Horsetail and house leeks
The joy of growing and using herbs.
Horsetail (Equisetum arvense and spp) is one of the plants that has lived on the planet Earth far longer than humankind. There were giant and small horsetails growing in enormous quantities in the Carboniferous period and large amounts of the plant formed the coal seams we have depended on for fuel. Equisetum has no close relatives in the plant kingdom; in fact, it is more like the ferns than the flowering plants.
Like ferns, horsetail has two generations; in the early spring pale pink, fleshy stems appear in damp meadows, each terminating in a small egg-shaped cone which bears the spores. Later, after dropping their spores, these completely disappear and in their place, by about June, the green vegetative stems appear, looking like miniature Christmas trees. It is this part of the plant which is used as a herb and should be collected early in the season and dried.
Although horsetail has been used as a herb for a very long time, a warning should be given that the plant is listed by the Department of Agriculture as a poisonous weed. There have been reports that it has a toxic effect on horses; although they will avoid grazing on it in the meadow, the danger is if it gets dried in the hay. Although it is not toxic to humans, it should be taken in frequent small doses and not over a prolonged period of time. It is an excellent source of silicon and many other minerals and, in fact, has been described as one of the most powerful remineralizing agents available.
It is valuable to herbalists as a diuretic and to deal with other problems connected with the kidneys and the urinary system, as well as a vulnerary for internal and external healing. It is useful to have the dried herb on hand at home. A solution is made from horsetail plant mashed up and mixed with warm vinegar (approximately a cup of the horsetail to a cup of vinegar) simmered for about 20 minutes, then cooled and strained. The mixture can be stored in the refrigerator. When it is to be applied to a wound it should be mixed with milk - one part horsetail solution to two parts milk.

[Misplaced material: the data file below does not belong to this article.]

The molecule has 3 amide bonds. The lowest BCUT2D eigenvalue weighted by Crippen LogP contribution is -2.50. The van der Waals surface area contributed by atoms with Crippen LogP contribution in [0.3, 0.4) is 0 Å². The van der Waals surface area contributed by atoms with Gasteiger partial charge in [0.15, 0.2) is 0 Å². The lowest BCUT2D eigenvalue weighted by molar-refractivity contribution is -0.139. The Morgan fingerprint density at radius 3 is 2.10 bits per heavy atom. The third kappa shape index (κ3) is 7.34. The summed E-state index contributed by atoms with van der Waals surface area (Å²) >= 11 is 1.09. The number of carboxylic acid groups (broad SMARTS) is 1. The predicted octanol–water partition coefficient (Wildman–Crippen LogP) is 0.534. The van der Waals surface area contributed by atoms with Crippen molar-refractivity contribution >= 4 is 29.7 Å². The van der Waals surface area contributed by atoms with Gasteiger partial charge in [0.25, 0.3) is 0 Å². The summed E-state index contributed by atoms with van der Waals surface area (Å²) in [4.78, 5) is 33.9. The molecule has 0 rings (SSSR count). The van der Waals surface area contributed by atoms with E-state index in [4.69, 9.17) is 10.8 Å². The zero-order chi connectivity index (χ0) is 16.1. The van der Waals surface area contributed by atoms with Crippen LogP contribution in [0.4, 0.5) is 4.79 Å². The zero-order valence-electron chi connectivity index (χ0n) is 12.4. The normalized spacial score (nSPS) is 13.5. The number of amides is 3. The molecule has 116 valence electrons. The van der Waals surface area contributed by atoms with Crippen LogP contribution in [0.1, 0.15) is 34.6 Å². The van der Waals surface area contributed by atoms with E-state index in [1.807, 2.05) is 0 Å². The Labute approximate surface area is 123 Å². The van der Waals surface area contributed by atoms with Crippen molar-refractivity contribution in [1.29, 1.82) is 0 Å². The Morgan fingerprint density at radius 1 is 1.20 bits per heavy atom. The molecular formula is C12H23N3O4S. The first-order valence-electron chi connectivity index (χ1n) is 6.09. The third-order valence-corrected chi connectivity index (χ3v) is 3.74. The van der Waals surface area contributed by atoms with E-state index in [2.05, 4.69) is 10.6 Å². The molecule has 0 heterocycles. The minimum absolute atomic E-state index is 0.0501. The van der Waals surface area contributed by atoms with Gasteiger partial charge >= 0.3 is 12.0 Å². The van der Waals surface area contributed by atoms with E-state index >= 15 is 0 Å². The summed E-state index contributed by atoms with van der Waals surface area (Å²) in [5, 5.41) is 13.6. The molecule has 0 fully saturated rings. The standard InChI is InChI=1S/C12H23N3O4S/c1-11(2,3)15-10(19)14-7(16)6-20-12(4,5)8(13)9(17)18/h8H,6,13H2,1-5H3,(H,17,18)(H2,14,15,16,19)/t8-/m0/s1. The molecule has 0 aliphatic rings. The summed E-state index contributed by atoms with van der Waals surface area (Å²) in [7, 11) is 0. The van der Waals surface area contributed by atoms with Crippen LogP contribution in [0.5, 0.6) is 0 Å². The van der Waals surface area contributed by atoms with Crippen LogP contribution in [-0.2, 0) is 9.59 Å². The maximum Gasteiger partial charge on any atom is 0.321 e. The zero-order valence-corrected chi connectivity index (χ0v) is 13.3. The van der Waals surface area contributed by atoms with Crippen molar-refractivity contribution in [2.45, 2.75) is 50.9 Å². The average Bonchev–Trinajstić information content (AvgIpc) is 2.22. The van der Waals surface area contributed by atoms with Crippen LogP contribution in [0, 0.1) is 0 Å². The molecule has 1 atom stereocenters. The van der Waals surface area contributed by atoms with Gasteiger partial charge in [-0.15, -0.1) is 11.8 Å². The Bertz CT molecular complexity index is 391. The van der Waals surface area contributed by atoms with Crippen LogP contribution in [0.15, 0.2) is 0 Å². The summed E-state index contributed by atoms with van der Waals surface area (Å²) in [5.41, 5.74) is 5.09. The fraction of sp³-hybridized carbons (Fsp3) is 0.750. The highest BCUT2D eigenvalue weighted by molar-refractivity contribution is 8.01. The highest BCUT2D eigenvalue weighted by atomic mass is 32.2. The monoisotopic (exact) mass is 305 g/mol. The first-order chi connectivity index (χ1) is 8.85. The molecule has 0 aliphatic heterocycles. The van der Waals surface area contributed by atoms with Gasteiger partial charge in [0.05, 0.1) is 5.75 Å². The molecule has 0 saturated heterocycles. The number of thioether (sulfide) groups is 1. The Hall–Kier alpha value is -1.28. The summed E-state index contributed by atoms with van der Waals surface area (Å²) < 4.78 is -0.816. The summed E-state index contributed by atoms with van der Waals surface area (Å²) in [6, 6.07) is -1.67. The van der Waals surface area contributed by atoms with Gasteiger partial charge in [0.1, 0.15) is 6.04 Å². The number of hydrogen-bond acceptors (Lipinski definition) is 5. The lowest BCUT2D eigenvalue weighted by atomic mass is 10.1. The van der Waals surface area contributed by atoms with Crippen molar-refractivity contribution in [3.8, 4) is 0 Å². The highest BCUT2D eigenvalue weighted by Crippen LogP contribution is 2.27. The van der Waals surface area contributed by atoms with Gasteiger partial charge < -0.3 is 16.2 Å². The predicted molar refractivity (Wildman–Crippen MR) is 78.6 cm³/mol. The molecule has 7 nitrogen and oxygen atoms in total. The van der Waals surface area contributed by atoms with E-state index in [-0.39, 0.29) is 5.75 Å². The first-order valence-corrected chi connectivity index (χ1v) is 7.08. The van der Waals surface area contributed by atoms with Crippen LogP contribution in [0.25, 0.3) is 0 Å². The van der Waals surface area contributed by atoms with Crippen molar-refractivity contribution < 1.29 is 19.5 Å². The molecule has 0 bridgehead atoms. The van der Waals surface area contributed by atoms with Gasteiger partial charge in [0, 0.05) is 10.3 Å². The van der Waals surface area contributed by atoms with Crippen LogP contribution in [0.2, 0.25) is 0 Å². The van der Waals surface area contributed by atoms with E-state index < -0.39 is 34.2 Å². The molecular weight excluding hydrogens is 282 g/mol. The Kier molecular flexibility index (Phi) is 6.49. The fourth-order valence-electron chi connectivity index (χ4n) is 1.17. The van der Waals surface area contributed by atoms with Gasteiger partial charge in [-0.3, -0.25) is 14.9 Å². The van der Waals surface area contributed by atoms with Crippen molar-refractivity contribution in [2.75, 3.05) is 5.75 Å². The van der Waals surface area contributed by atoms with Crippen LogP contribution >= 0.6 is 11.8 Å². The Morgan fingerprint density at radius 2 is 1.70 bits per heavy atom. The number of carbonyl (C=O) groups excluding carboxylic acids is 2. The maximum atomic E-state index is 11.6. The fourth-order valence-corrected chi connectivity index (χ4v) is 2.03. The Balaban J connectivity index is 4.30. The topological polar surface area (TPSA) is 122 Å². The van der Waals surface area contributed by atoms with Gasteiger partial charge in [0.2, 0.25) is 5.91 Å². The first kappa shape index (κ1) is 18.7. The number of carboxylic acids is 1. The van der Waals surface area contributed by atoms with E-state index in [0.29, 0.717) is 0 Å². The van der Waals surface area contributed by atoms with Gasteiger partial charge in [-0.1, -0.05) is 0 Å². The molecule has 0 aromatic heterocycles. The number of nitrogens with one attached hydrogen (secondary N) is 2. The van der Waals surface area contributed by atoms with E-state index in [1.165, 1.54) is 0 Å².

I first read about this remedy in an article about a farmer who had had great success with injuries on the farm - to a calf, a filly and herself! I can add our own experience to that, as horsetail helped the successful and fast healing of a widespread skin rash on my German shepherd. As well as its medicinal uses, horsetail and its relative the scouring rush (Equisetum hyamale) were used in the past to give wood, ivory, silver; pewter and brass a fine finish. The high silicon content in the stems acts as a gentle but effective polish. Bunches of the rush were used to scour milking pails or scrubbing pots in the kitchen. Even now, it could be very useful to campers.
Finally it has been proven useful as a spray against mildew on plants, possibly even strengthening their tissues. The mixture recommended is a cup of horsetail plants to a gallon of water. Boil for 20 minutes, strain and use when it has cooled.
Horsetail is best collected from the wild. It is not a plant to introduce into the garden as it spreads uncontrollably in suitable conditions. The scouring rush is less invasive and might make a nice clump beside a pond.
A very different plant which thrives on dry conditions is the house leek (Sempervivum tectorum) more usually known here as hens and chickens because of the way it reproduces vegetatively...the mother "hen" is surrounded by small replicas of itself attached by thin stems. In time, it will make a big mound and the babies can be separated to plant elsewhere at any time. It is very useful to fill in ugly spots in a garden.
Surprisingly, it has been used as a herb for hundreds of years. The fat, succulent leaves can be crushed and applied as a cold poultice to relieve headaches and migraines. They can be cut and used to give relief from itchy bites and stings and also used as an application to remove corns and warts.
In the past, the plant was known for its protective powers against evil, particularly fire and lightening. The Emperor Charlemagne ordered it to be planted on the roofs of all his subject's houses to give them protection. It would grow well on thatched roofs and between the interstices of slate and other roofs which gave it the name house leek in Britain and parts of Europe. It may still be seen growing on the roofs of old cottages in parts of England and Wales. Often, the owners of the homes resent any removal of the plant, believing it protects them and ensures their prosperity.
By Rachel McLeod
Rachel McLeod has over 20 years experience in the herb business, having founded Kiln Farm Herb Garden in Puslinch, Ontario in 1974. She still occasionally lectures about herbs and wildflowers.